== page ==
He was a religious man and saw his paintings as a way of communicating, as revealed in the expressive color of Vincent’s Chair (1888). This idea became more important than the depiction of reality and links Impressionism with Expressionism, paving the way for artists such as Matisse and Picasso.
The friendship with Gauguin came to an end when, in 1888, Van Gogh suffered a fit of insanity, attacking his friend and mutilating his own ear. This is portrayed in the painting Self Portrait with Bandaged Ear (1888). This episode, his confinement in the asylum at Saint-Rémy, and subsequent suicide in 1890, are well known but should not cloud judgement on his artistic output. Van Gogh only painted when his mind was clear. He wrote in a letter from Arles, “The emotions are sometimes so strong that one works without being aware of working…and the strokes come with a sequence and coherence like words in a speech or a letter.”
On 30 March 1853 a boy was born to the family of a Dutch village vicar, Theodorus van Gogh (1822-1885) and his wife Anne Cornelia, nèe Carbentus (1819-1907). A year before, exactly the same day, another boy was born to the family, he died, and now the new-born received his name: Vincent Willem van Gogh.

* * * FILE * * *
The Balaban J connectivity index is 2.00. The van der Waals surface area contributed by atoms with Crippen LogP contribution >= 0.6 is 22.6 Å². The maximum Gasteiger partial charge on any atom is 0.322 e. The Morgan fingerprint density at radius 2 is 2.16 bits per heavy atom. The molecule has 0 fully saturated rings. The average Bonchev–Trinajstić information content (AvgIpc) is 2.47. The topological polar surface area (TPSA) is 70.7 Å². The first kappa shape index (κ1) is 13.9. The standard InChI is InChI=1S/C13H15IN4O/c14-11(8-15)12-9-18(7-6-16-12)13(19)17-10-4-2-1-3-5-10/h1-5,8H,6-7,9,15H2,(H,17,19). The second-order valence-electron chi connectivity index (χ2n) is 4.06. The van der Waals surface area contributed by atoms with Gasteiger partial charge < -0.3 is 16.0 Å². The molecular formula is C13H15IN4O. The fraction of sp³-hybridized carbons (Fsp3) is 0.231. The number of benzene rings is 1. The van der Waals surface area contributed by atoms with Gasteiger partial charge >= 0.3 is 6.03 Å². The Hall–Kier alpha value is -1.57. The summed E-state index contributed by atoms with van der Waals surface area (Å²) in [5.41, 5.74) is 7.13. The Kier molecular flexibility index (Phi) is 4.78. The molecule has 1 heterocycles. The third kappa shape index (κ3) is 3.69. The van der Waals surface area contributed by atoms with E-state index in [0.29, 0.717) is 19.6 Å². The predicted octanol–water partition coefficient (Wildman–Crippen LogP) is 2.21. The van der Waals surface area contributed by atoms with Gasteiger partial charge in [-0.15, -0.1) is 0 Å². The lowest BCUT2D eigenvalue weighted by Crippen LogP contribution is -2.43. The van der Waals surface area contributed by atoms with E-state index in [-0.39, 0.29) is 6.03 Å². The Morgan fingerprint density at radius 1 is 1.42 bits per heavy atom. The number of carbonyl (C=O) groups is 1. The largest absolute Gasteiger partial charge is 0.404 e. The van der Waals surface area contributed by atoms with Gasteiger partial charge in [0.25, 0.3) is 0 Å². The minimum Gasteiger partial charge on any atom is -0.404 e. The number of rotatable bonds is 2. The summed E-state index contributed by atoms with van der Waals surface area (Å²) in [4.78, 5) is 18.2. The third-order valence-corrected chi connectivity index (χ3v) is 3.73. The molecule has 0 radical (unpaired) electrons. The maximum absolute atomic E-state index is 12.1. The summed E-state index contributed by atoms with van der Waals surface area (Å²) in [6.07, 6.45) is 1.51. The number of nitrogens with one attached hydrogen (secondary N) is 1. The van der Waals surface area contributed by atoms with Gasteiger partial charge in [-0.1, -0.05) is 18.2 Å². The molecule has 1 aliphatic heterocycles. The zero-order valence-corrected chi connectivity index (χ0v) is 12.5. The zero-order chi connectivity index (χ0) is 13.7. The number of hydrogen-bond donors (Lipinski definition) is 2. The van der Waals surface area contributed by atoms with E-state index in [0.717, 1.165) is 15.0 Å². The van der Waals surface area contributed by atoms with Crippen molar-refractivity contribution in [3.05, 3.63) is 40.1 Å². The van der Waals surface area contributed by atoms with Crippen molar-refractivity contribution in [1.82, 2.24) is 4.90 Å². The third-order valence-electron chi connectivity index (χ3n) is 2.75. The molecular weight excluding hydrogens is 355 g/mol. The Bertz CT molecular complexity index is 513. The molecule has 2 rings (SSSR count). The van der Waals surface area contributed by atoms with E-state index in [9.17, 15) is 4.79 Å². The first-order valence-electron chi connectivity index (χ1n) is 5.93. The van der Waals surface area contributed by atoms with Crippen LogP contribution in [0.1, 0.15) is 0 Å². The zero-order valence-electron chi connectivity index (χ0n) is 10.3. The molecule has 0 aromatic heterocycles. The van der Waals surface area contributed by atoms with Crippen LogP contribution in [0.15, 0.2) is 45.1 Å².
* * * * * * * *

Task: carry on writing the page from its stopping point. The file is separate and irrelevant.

After getting school education, van Gogh started his career as a picture salesman: in The Hague (1869) he entered the branch office of the Paris art dealer Goupil & Cie, founded originally by his uncle Vincent. As an agent of the company he worked in its branches in Brussels (1873), London (1873), Paris (1875). But his personal disappointment increased and he left Goupil.
Van Gogh tried himself as a teacher in Ramsgate near London (April-December 1876), then he worked as an apprentice lay preacher and wanted to devote his life to evangelization of the poor. In 1878 Vincent convinced his father of his religious vocation and in August began a three-month course in preaching in Evangelist school in Laeken, near Brussels. At school he was considered unsuitable for the lay-preaching profession. But he persistently followed his inclination and went to Borinage, the Belgian coal mining area close to the French border. There, living in extreme poverty, he visited sick people and read the Bible to the miners.